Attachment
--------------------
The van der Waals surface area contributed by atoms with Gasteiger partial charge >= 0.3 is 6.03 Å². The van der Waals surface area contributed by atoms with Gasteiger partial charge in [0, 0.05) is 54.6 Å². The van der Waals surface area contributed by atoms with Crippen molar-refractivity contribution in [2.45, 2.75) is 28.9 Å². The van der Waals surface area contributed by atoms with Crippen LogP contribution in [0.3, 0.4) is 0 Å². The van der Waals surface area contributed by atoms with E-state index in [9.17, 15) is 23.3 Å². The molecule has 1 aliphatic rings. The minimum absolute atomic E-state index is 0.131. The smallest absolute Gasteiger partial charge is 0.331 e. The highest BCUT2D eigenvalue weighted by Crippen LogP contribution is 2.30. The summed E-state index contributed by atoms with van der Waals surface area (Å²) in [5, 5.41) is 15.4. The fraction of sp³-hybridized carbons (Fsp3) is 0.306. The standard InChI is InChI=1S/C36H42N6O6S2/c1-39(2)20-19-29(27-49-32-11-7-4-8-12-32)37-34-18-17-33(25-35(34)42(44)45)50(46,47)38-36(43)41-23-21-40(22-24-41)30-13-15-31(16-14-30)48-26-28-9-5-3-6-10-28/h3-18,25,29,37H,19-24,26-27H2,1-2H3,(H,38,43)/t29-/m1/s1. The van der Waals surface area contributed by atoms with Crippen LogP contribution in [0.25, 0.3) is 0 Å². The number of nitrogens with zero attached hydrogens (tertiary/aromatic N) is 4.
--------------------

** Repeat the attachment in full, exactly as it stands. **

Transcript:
The van der Waals surface area contributed by atoms with Gasteiger partial charge >= 0.3 is 6.03 Å². The van der Waals surface area contributed by atoms with Gasteiger partial charge in [0, 0.05) is 54.6 Å². The van der Waals surface area contributed by atoms with Crippen molar-refractivity contribution in [2.45, 2.75) is 28.9 Å². The van der Waals surface area contributed by atoms with Crippen LogP contribution in [0.3, 0.4) is 0 Å². The van der Waals surface area contributed by atoms with E-state index in [9.17, 15) is 23.3 Å². The molecule has 1 aliphatic rings. The minimum absolute atomic E-state index is 0.131. The smallest absolute Gasteiger partial charge is 0.331 e. The highest BCUT2D eigenvalue weighted by Crippen LogP contribution is 2.30. The summed E-state index contributed by atoms with van der Waals surface area (Å²) in [5, 5.41) is 15.4. The fraction of sp³-hybridized carbons (Fsp3) is 0.306. The standard InChI is InChI=1S/C36H42N6O6S2/c1-39(2)20-19-29(27-49-32-11-7-4-8-12-32)37-34-18-17-33(25-35(34)42(44)45)50(46,47)38-36(43)41-23-21-40(22-24-41)30-13-15-31(16-14-30)48-26-28-9-5-3-6-10-28/h3-18,25,29,37H,19-24,26-27H2,1-2H3,(H,38,43)/t29-/m1/s1. The van der Waals surface area contributed by atoms with Crippen LogP contribution in [0.25, 0.3) is 0 Å². The number of nitrogens with zero attached hydrogens (tertiary/aromatic N) is 4.